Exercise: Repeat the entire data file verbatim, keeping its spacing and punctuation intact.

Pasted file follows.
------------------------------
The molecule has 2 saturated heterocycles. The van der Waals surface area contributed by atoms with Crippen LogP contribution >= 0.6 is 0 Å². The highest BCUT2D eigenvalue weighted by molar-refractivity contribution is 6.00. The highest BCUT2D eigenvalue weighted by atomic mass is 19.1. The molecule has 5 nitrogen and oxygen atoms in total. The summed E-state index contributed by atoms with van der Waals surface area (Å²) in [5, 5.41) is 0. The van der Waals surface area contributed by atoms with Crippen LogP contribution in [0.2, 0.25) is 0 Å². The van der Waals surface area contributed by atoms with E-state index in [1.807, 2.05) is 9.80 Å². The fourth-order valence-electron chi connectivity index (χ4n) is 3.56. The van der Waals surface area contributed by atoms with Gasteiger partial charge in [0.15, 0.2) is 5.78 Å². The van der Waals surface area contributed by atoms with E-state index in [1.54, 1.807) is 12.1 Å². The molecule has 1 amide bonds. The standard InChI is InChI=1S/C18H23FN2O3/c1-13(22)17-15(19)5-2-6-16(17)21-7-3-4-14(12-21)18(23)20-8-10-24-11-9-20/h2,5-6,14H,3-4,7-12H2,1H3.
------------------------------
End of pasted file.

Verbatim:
The molecule has 2 saturated heterocycles. The van der Waals surface area contributed by atoms with Crippen LogP contribution >= 0.6 is 0 Å². The highest BCUT2D eigenvalue weighted by molar-refractivity contribution is 6.00. The highest BCUT2D eigenvalue weighted by atomic mass is 19.1. The molecule has 5 nitrogen and oxygen atoms in total. The summed E-state index contributed by atoms with van der Waals surface area (Å²) in [5, 5.41) is 0. The van der Waals surface area contributed by atoms with Crippen LogP contribution in [0.2, 0.25) is 0 Å². The van der Waals surface area contributed by atoms with E-state index in [1.807, 2.05) is 9.80 Å². The fourth-order valence-electron chi connectivity index (χ4n) is 3.56. The van der Waals surface area contributed by atoms with Gasteiger partial charge in [0.15, 0.2) is 5.78 Å². The van der Waals surface area contributed by atoms with E-state index in [1.54, 1.807) is 12.1 Å². The molecule has 1 amide bonds. The standard InChI is InChI=1S/C18H23FN2O3/c1-13(22)17-15(19)5-2-6-16(17)21-7-3-4-14(12-21)18(23)20-8-10-24-11-9-20/h2,5-6,14H,3-4,7-12H2,1H3.